Although an injury suffered in mid-June put a damper on Beloit Snappers' starting pitcher Angel Duno’s first half of the season and cost him a spot in the Midwest League All-Star Game, the 22-year-old Venezuelan has rebounded well and made his first appearance in nearly a month on Wednesday night.
Duno made the start at Quad Cities, allowing just a pair of hits in two scoreless innings and striking out two batters. It’s the start of a steady ramping up of Duno’s workload over the next few weeks.
"I feel happy about being back on the mound,” said Duno through interpreter and Beloit catcher Jose Chavez. “My thought process when I took the field was just do what I know how to do, which is throw strikes and get outs. I'm on a progression right now to get my innings back up. I'll be starting, so my next outing will probably be three innings and the one after that will be four."
Duno was one of the Snappers’ best pitchers during the first half of the season, going 5-3 with a 2.28 ERA in 12 games (10 starts). He posted a 44:9 K:BB rate in 67 innings before going down with an injury following his start at Clinton on June 10th.
The setback was an arm-related issue, with Duno claiming it was a biceps inflammation and Snappers manager Fran Riordan calling it shoulder tightness.
Either way, Duno looks ready to become the steady force in the second half that he was in the first.
"I watched a couple of his sim(ulated) games before he came off the DL and he looked pretty sharp,” Riordan said. “(Wednesday) night in the two-inning look, he had a lot of life on his fastball and showed great command with that. He got by two innings just throwing fastball and slider. His slider was sharp and down in the zone. It was very encouraging to see that type of performance coming off the DL."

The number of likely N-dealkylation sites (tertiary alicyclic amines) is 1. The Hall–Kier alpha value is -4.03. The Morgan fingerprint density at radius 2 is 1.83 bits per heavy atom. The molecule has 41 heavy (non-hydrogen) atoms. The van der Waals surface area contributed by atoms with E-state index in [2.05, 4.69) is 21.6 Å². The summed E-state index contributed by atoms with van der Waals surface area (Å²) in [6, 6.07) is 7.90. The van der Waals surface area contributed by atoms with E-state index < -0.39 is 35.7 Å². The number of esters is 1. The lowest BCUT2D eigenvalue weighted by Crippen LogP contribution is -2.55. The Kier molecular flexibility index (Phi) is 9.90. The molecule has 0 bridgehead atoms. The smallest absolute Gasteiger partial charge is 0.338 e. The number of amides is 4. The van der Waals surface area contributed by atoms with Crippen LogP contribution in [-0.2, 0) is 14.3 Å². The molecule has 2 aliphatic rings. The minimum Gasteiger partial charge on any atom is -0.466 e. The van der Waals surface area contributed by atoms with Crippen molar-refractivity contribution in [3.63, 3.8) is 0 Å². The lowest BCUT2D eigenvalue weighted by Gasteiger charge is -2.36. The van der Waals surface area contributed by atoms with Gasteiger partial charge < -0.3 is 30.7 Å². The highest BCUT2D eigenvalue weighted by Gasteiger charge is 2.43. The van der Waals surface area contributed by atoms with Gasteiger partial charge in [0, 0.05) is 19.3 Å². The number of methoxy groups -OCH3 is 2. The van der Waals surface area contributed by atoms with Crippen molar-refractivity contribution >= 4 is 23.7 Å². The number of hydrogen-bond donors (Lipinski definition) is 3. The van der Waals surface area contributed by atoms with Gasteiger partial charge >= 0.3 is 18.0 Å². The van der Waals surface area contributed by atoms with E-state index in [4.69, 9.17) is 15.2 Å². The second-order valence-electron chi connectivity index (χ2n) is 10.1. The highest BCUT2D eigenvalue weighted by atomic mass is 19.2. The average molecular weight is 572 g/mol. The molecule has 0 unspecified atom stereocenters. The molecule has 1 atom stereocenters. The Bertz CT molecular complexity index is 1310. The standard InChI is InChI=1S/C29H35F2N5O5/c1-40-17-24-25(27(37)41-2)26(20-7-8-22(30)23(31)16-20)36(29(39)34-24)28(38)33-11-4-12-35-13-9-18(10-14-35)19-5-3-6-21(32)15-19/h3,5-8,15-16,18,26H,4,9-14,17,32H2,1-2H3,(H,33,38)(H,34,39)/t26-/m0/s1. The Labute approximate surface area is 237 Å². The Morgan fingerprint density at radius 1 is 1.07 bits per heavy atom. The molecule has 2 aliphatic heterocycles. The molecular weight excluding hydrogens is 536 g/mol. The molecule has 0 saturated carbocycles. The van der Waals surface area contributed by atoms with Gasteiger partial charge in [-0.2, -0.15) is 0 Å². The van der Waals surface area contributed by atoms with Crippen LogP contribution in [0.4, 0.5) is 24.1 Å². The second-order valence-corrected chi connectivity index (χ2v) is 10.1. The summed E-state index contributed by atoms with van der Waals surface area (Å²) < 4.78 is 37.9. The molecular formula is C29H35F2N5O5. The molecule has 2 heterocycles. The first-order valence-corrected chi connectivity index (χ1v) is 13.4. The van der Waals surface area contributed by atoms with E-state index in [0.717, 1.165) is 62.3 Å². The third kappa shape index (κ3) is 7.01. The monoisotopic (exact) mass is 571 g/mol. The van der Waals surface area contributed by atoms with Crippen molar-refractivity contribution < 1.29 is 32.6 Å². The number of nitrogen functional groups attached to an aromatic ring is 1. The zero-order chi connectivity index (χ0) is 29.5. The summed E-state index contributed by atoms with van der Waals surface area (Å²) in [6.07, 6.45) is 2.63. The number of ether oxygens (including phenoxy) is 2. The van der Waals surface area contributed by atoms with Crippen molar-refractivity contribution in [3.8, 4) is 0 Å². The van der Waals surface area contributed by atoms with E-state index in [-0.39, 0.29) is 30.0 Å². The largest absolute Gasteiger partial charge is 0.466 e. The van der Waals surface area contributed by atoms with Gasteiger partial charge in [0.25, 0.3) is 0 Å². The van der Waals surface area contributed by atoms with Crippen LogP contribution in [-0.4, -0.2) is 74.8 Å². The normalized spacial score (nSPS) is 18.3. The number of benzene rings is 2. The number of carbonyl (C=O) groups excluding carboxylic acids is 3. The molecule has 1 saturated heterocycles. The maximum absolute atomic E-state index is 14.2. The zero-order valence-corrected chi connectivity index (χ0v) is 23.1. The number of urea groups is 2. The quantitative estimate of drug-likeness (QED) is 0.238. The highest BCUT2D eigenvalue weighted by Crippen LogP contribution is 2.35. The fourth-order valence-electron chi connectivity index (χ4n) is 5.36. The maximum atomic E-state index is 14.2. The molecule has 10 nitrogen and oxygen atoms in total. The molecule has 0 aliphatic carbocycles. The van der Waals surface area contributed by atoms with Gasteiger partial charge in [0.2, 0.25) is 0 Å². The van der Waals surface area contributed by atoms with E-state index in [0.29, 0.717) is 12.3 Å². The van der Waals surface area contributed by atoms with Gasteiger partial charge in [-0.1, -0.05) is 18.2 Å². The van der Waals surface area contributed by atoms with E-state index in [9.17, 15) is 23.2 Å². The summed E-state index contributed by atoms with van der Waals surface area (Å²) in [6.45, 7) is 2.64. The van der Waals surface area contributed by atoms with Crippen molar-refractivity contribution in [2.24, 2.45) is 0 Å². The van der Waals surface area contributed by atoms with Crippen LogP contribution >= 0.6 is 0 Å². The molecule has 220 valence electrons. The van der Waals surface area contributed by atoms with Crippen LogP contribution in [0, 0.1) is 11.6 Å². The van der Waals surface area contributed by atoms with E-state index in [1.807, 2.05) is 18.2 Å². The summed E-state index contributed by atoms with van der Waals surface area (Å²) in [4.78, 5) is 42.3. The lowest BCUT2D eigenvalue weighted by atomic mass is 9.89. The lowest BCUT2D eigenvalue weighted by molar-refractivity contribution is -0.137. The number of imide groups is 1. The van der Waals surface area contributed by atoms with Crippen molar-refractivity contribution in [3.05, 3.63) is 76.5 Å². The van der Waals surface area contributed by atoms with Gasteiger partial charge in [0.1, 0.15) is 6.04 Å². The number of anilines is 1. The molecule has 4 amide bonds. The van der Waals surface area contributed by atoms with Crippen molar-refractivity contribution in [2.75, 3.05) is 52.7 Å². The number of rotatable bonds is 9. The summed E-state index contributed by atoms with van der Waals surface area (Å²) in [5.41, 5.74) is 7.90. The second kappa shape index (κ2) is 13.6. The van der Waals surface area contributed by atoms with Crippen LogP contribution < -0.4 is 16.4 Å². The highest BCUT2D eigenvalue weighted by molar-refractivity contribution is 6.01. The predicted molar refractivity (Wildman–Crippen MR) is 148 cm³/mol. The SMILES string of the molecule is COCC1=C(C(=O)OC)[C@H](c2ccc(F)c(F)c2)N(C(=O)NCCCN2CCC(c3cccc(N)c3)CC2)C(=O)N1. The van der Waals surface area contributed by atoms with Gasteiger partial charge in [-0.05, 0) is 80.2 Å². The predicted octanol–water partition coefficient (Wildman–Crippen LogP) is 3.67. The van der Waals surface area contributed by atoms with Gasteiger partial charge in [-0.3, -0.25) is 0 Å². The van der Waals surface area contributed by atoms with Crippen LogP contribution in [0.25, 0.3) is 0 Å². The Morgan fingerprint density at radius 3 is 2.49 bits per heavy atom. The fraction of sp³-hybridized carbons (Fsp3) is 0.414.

Dealing with a setback that cost him a spot in the All-Star game was disappointing for Duno, but the right-hander instead focused all of his energy on returning.
"I was just worried about getting healthy,” he said. “I wanted to keep throwing and play in the All-Star game, but I knew it was important to rest up and get healthy.
“Now that I’m back I want to stay at 100 percent, not go back to the disabled list and finish my progression. I want to keep getting hitters out like I did in the first half before I got hurt. I'm happy to be where I'm at, but my goal is not to stay here. I want to keep going up."
Duno certainly has the starter’s arsenal to go places in the Oakland A's farm system. He commands two off-speed pitches that complement his fastball that sits between 88 and 92 miles-per-hour.
"He's a strike thrower and has a very good slider,” Riordan said. “He's got some movement on his fastball and his change-up is developing nicely, as well. We're trying to get a little bit more separation with the velocity between those two pitches. If he can get that, he's going to have three above-average pitches."
Riordan says the organization will be cautious with Duno and that the plan is him to remain a starter for the balance of the season.
"His next outing we'll stretch him out a little bit more, his next outing after that we'll stretch him out a little bit more,” Riordan said. “He was a workhorse before he experienced a little bit of shoulder tightness. We're going to be cautious, but at the same time we're going to build him up in a way to get his innings up."
Wednesday night was a big step in the right direction for Duno, who hopes to put himself in position for an eventual Stockton call-up late in the season or in 2017.